This blog carries on from where I left off here.
Last time, I left my epic pub crawl round Sheffield at the famous Kelham Island Tavern. We now stretched our legs a little bit to get to the Shakespeare on Gibraltar Street. This pub has the sort of story behind it that just warms the heart. It was a noted live music venue, owned by Punch Taverns, who closed it early in 2010. After a period of 18 months, the pub was re-opened in July 2011 again as a live music venue and more importantly (for me, at least) as a true real ale pub. The man you should thank for this is William Wagstaff, the Shakespeare’s landlord.
To be honest, the Shakespeare is in a bit of a run-down area, and has a frontage that imposes rather than invites. Nevertheless, it is an impressive building (an 1820s coaching inn). Inside, it’s all wooden floors, wood panelling and a real feel of how pubs used to be. The rooms have been nicely refurbished and are full of interesting items. The seating consists of benches and stools. The bar is very impressive, with nine handpumps in use at the time of our visit.
We liked the Shakespeare, and so stayed for three rounds. I started with Craddock’s Saxon Gold. Craddock’s is a new brewer to me, they’ve only been brewing for about a year and are based in Stourbridge in the Midlands. If Saxon Gold is anything to go by, then I predict that they’ll be making big waves pretty soon. Saxon Gold is 4% golden ale, light and highly refreshing. The finish is excellent, hoppy and yet somehow almost sweet. Lovely stuff.
Next up was a brew from the local Steel City brewery, a 5.7% dark ale called A Slight Chance of Overhopping. I’ve had a number of these hoppy dark ales now, and I’m growing to like them very much. This one is dark in flavour with strong roasted maltiness coming out in the initial taste which then morphs into a good strong hoppy finish. It’s jolly good, but not, I think, overhopped.
The final offering from the Shakespeare was Rudgate Fuggle Trouble, a 3.6% bitter. This is where it all went a bit flat. Just not enough flavour. A bit of malt, a bit of hop. Big deal.
Onwards then. The next pub was the Wellington, a traditional Victorian end-terrace street-corner boozer, and what a little gem. It has its own in-house brewery, Little Ale Cart, and the bar positively bristles with ten handpumps. The landlord clearly supports small breweries, and I got to sample beer from more new-to-me brewers.
First was Newman’s Creative Cat. Newman’s is a joint enterprise with Celt Experience brewery of Caerphilly. Creative Cat is a mid-yellow coloured 4.3% bitter. It’s nicely hopped with a touch of graininess to the mouthfeel.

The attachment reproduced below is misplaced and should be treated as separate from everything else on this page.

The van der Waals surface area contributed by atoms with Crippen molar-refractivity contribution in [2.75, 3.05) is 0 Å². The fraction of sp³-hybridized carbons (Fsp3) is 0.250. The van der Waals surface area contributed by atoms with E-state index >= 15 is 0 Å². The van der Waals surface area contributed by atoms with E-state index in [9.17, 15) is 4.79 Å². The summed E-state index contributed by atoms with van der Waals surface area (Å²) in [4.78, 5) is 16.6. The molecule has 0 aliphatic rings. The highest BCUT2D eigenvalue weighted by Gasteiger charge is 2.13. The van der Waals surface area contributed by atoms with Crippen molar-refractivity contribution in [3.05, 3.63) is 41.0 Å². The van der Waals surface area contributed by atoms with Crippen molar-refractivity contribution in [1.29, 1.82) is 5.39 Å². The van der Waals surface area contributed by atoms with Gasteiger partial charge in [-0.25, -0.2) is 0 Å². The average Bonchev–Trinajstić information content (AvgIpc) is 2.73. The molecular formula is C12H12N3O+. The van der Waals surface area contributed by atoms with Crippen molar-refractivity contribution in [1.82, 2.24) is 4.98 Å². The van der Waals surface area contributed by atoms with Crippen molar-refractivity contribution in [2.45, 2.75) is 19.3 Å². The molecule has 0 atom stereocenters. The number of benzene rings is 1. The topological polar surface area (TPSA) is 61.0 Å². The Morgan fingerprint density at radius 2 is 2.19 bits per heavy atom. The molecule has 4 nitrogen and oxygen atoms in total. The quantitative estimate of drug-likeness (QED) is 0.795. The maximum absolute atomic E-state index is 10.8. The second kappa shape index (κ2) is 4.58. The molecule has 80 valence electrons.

Essex brewer Mighty Oak provided the next jar, Enter the Dragon, a 4.5% porter. It packs a mouthful of roasted malt with a very pleasing smooth sweetness. I wanted another, but more curiosities awaited me on the bar.
The on-site brewery Little Ale Cart was represented by two beers on the bar. The first one I had was Gay Crusader (yes, really!), a 5% strong bitter. This is a smooth, full-bodied beer with a slight spirituous overtaste. Very nice – my list of beers to session on at a later date was growing steadily.
Little Ale Cart Lumley Castle was next, a 4.3% bitter. Quite a contrast to the previous bitter, this one was very mild flavoured. That is not to say it lacked flavour, because it didn’t. The hopping at the end was light and gentle.
For my last beer at the Wellington, I tried Millstone Vale Mill, another bitter, slightly lighter this time at 3.9% – session ale strength. Vale Mill is light, fruity and refreshing. The taste turns gently to hops providing a light, creamy finish. Three bitters, all quite different from each other.
Our next port of call (some distance away) was the superb Gardner’s Rest, on the wonderfully named Neepsend Lane. The main bar area is light and airy and there are comfortable seating areas to the rear of the pub. A mannikin sits, looking rather bored, at one of the tables. The bar is well stocked, with eight handpumps and three fizz dispensers. The Gardner’s Rest is the brewery tap for the Sheffield Brewery, and four of its beers – Porter, Five Rivers, Crucible Best and Seven Hills were on offer. Being something of a contrarian, and because I was a bit cold after the hike through the chilly streets of Sheffield, I opted for a Bingham’s Hot Dog, a 5% chilli stout. Just what the doctor ordered. It is rich and malty with a strong chilli flavour to put a bit of fire into the coldest of bellies. Great stuff.
Hunger gripped us at this stage, and we repaired to the Hillsborough Hotel on Langsett Road for food. After a very satisfying meal, we caught a tram for the seven thousand mile trip back to our hotel.
Coming next… the final three pubs!
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